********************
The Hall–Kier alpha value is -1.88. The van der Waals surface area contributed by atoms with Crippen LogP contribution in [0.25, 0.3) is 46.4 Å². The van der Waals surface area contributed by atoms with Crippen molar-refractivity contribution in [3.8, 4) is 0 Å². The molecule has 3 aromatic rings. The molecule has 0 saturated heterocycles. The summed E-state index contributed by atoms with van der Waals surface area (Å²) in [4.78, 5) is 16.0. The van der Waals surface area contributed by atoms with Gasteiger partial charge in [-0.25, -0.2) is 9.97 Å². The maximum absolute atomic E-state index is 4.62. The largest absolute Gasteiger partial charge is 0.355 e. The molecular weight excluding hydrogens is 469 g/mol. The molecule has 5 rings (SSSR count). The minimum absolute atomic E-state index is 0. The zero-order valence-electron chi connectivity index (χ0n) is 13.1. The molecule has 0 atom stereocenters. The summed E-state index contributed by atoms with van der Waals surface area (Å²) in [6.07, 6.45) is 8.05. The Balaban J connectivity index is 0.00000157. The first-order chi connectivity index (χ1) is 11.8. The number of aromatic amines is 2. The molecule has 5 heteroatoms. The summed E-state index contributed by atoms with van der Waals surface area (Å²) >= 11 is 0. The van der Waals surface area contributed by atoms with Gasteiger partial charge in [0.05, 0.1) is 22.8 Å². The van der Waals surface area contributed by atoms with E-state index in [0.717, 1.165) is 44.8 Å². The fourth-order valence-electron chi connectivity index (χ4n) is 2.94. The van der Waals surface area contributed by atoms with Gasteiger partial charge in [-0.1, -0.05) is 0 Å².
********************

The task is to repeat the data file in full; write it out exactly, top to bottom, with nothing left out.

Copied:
The Hall–Kier alpha value is -1.88. The van der Waals surface area contributed by atoms with Crippen LogP contribution in [0.25, 0.3) is 46.4 Å². The van der Waals surface area contributed by atoms with Crippen molar-refractivity contribution in [3.8, 4) is 0 Å². The molecule has 3 aromatic rings. The molecule has 0 saturated heterocycles. The summed E-state index contributed by atoms with van der Waals surface area (Å²) in [4.78, 5) is 16.0. The van der Waals surface area contributed by atoms with Gasteiger partial charge in [-0.25, -0.2) is 9.97 Å². The maximum absolute atomic E-state index is 4.62. The largest absolute Gasteiger partial charge is 0.355 e. The molecular weight excluding hydrogens is 469 g/mol. The molecule has 5 rings (SSSR count). The minimum absolute atomic E-state index is 0. The zero-order valence-electron chi connectivity index (χ0n) is 13.1. The molecule has 0 atom stereocenters. The summed E-state index contributed by atoms with van der Waals surface area (Å²) in [6.07, 6.45) is 8.05. The Balaban J connectivity index is 0.00000157. The first-order chi connectivity index (χ1) is 11.8. The number of aromatic amines is 2. The molecule has 5 heteroatoms. The summed E-state index contributed by atoms with van der Waals surface area (Å²) >= 11 is 0. The van der Waals surface area contributed by atoms with Gasteiger partial charge in [0.05, 0.1) is 22.8 Å². The van der Waals surface area contributed by atoms with E-state index in [0.717, 1.165) is 44.8 Å². The fourth-order valence-electron chi connectivity index (χ4n) is 2.94. The van der Waals surface area contributed by atoms with Gasteiger partial charge in [-0.1, -0.05) is 0 Å².